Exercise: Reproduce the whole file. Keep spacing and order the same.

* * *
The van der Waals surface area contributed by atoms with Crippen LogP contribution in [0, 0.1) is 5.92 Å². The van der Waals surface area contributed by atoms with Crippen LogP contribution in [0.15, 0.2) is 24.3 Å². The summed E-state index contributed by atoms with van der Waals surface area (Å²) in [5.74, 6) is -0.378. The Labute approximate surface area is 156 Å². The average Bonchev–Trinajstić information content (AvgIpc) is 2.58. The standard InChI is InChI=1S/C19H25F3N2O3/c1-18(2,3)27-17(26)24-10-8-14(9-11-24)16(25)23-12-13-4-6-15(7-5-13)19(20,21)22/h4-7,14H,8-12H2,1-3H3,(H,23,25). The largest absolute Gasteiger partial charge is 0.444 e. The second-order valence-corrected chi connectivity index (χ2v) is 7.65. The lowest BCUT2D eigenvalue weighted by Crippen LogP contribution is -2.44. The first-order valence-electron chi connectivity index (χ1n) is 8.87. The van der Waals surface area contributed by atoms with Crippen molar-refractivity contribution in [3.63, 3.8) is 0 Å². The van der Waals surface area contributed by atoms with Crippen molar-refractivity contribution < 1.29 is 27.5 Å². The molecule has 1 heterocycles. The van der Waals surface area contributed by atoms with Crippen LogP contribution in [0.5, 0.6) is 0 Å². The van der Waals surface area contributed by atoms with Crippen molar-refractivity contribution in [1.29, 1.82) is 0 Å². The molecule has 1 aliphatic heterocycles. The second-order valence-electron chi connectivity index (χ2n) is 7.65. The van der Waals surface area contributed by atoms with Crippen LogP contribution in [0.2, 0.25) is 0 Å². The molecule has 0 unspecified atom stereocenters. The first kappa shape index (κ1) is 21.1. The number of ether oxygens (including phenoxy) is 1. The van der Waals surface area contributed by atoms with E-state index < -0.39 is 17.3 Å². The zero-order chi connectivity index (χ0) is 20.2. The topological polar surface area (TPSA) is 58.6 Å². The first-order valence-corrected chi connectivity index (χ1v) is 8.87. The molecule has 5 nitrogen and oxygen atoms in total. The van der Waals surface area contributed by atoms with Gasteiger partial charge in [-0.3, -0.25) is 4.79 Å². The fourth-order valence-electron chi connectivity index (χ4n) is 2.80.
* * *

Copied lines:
The van der Waals surface area contributed by atoms with Crippen LogP contribution in [0, 0.1) is 5.92 Å². The van der Waals surface area contributed by atoms with Crippen LogP contribution in [0.15, 0.2) is 24.3 Å². The summed E-state index contributed by atoms with van der Waals surface area (Å²) in [5.74, 6) is -0.378. The Labute approximate surface area is 156 Å². The average Bonchev–Trinajstić information content (AvgIpc) is 2.58. The standard InChI is InChI=1S/C19H25F3N2O3/c1-18(2,3)27-17(26)24-10-8-14(9-11-24)16(25)23-12-13-4-6-15(7-5-13)19(20,21)22/h4-7,14H,8-12H2,1-3H3,(H,23,25). The largest absolute Gasteiger partial charge is 0.444 e. The second-order valence-corrected chi connectivity index (χ2v) is 7.65. The lowest BCUT2D eigenvalue weighted by Crippen LogP contribution is -2.44. The first-order valence-electron chi connectivity index (χ1n) is 8.87. The van der Waals surface area contributed by atoms with Crippen molar-refractivity contribution in [3.63, 3.8) is 0 Å². The van der Waals surface area contributed by atoms with Crippen molar-refractivity contribution < 1.29 is 27.5 Å². The molecule has 1 heterocycles. The van der Waals surface area contributed by atoms with Crippen LogP contribution in [0.5, 0.6) is 0 Å². The van der Waals surface area contributed by atoms with Crippen molar-refractivity contribution in [1.29, 1.82) is 0 Å². The molecule has 1 aliphatic heterocycles. The second-order valence-electron chi connectivity index (χ2n) is 7.65. The van der Waals surface area contributed by atoms with Crippen LogP contribution in [0.2, 0.25) is 0 Å². The molecule has 0 unspecified atom stereocenters. The first kappa shape index (κ1) is 21.1. The number of ether oxygens (including phenoxy) is 1. The van der Waals surface area contributed by atoms with E-state index < -0.39 is 17.3 Å². The zero-order chi connectivity index (χ0) is 20.2. The topological polar surface area (TPSA) is 58.6 Å². The first-order valence-corrected chi connectivity index (χ1v) is 8.87. The molecule has 5 nitrogen and oxygen atoms in total. The van der Waals surface area contributed by atoms with Gasteiger partial charge in [-0.3, -0.25) is 4.79 Å². The fourth-order valence-electron chi connectivity index (χ4n) is 2.80.